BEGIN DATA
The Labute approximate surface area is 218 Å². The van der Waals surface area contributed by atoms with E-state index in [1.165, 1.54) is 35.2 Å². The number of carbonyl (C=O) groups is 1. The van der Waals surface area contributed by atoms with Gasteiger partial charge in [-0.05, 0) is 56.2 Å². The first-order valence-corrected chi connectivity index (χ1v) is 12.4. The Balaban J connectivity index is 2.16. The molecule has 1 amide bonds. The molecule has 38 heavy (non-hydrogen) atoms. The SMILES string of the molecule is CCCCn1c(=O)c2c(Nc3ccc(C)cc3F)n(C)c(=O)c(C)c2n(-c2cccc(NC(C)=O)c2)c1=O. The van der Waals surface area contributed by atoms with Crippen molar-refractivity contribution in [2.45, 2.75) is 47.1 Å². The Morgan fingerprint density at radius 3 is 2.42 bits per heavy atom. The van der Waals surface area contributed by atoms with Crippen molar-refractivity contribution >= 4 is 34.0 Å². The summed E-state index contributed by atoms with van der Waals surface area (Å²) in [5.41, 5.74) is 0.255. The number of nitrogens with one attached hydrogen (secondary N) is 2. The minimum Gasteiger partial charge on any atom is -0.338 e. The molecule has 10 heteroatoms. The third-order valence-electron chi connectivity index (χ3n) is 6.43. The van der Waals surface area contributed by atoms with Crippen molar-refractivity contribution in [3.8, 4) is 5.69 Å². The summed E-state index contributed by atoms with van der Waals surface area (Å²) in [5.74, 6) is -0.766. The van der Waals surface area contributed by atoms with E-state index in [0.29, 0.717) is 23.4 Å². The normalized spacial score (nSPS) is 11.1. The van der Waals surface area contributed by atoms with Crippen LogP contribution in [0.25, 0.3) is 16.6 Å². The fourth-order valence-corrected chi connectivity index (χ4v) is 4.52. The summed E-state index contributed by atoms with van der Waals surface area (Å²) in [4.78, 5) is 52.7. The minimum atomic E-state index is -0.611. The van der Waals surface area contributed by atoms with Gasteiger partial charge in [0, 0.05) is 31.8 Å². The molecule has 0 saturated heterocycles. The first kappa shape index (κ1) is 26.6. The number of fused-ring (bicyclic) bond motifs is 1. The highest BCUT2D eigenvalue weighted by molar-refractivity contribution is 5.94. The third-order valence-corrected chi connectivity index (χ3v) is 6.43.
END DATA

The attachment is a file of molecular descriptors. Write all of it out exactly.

The Labute approximate surface area is 218 Å². The van der Waals surface area contributed by atoms with E-state index in [1.165, 1.54) is 35.2 Å². The number of carbonyl (C=O) groups is 1. The van der Waals surface area contributed by atoms with Gasteiger partial charge in [-0.05, 0) is 56.2 Å². The first-order valence-corrected chi connectivity index (χ1v) is 12.4. The Balaban J connectivity index is 2.16. The molecule has 1 amide bonds. The molecule has 38 heavy (non-hydrogen) atoms. The SMILES string of the molecule is CCCCn1c(=O)c2c(Nc3ccc(C)cc3F)n(C)c(=O)c(C)c2n(-c2cccc(NC(C)=O)c2)c1=O. The van der Waals surface area contributed by atoms with Crippen molar-refractivity contribution in [2.45, 2.75) is 47.1 Å². The Morgan fingerprint density at radius 3 is 2.42 bits per heavy atom. The van der Waals surface area contributed by atoms with Crippen molar-refractivity contribution >= 4 is 34.0 Å². The summed E-state index contributed by atoms with van der Waals surface area (Å²) in [5.41, 5.74) is 0.255. The number of nitrogens with one attached hydrogen (secondary N) is 2. The minimum Gasteiger partial charge on any atom is -0.338 e. The molecule has 10 heteroatoms. The third-order valence-electron chi connectivity index (χ3n) is 6.43. The van der Waals surface area contributed by atoms with Crippen molar-refractivity contribution in [3.8, 4) is 5.69 Å². The summed E-state index contributed by atoms with van der Waals surface area (Å²) in [5.74, 6) is -0.766. The van der Waals surface area contributed by atoms with E-state index in [0.29, 0.717) is 23.4 Å². The normalized spacial score (nSPS) is 11.1. The van der Waals surface area contributed by atoms with Crippen LogP contribution in [0.25, 0.3) is 16.6 Å². The fourth-order valence-corrected chi connectivity index (χ4v) is 4.52. The summed E-state index contributed by atoms with van der Waals surface area (Å²) in [4.78, 5) is 52.7. The minimum atomic E-state index is -0.611. The van der Waals surface area contributed by atoms with Gasteiger partial charge in [0, 0.05) is 31.8 Å². The molecule has 0 saturated heterocycles. The first kappa shape index (κ1) is 26.6. The number of fused-ring (bicyclic) bond motifs is 1. The highest BCUT2D eigenvalue weighted by molar-refractivity contribution is 5.94. The third-order valence-corrected chi connectivity index (χ3v) is 6.43.